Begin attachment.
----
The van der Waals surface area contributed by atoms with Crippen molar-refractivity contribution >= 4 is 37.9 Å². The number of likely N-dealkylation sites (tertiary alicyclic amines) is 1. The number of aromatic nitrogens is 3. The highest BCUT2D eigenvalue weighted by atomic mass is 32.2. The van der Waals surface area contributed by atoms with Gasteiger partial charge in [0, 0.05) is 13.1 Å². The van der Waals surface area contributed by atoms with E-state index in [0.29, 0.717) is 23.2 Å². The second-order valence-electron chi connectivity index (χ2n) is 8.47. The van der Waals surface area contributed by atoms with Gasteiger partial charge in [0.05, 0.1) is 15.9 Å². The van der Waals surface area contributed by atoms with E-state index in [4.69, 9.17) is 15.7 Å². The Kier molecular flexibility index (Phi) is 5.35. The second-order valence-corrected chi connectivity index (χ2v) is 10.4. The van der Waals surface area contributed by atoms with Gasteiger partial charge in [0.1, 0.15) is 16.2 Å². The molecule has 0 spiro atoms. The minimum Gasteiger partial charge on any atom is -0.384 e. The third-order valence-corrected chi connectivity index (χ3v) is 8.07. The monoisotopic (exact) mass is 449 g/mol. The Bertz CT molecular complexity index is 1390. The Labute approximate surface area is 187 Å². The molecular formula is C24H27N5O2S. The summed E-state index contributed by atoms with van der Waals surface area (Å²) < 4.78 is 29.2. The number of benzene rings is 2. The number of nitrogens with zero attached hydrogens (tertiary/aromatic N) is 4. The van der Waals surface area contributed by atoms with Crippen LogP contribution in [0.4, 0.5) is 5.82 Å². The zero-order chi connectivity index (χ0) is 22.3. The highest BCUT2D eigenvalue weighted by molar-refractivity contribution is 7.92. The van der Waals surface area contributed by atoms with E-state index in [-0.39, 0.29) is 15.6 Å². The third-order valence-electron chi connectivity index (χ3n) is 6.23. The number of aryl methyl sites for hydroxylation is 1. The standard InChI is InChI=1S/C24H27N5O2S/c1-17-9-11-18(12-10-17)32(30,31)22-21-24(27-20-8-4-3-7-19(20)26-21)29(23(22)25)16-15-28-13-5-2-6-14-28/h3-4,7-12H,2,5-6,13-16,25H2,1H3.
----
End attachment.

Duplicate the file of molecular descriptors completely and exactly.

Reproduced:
The van der Waals surface area contributed by atoms with Crippen molar-refractivity contribution >= 4 is 37.9 Å². The number of likely N-dealkylation sites (tertiary alicyclic amines) is 1. The number of aromatic nitrogens is 3. The highest BCUT2D eigenvalue weighted by atomic mass is 32.2. The van der Waals surface area contributed by atoms with Gasteiger partial charge in [0, 0.05) is 13.1 Å². The van der Waals surface area contributed by atoms with E-state index in [0.29, 0.717) is 23.2 Å². The second-order valence-electron chi connectivity index (χ2n) is 8.47. The van der Waals surface area contributed by atoms with Gasteiger partial charge in [0.05, 0.1) is 15.9 Å². The van der Waals surface area contributed by atoms with E-state index in [4.69, 9.17) is 15.7 Å². The Kier molecular flexibility index (Phi) is 5.35. The second-order valence-corrected chi connectivity index (χ2v) is 10.4. The van der Waals surface area contributed by atoms with Gasteiger partial charge in [0.1, 0.15) is 16.2 Å². The molecule has 0 spiro atoms. The minimum Gasteiger partial charge on any atom is -0.384 e. The third-order valence-corrected chi connectivity index (χ3v) is 8.07. The monoisotopic (exact) mass is 449 g/mol. The Bertz CT molecular complexity index is 1390. The Labute approximate surface area is 187 Å². The molecular formula is C24H27N5O2S. The summed E-state index contributed by atoms with van der Waals surface area (Å²) < 4.78 is 29.2. The number of benzene rings is 2. The number of nitrogens with zero attached hydrogens (tertiary/aromatic N) is 4. The van der Waals surface area contributed by atoms with Crippen LogP contribution in [0.4, 0.5) is 5.82 Å². The zero-order chi connectivity index (χ0) is 22.3. The highest BCUT2D eigenvalue weighted by molar-refractivity contribution is 7.92. The van der Waals surface area contributed by atoms with E-state index in [-0.39, 0.29) is 15.6 Å². The third-order valence-electron chi connectivity index (χ3n) is 6.23. The number of aryl methyl sites for hydroxylation is 1. The standard InChI is InChI=1S/C24H27N5O2S/c1-17-9-11-18(12-10-17)32(30,31)22-21-24(27-20-8-4-3-7-19(20)26-21)29(23(22)25)16-15-28-13-5-2-6-14-28/h3-4,7-12H,2,5-6,13-16,25H2,1H3.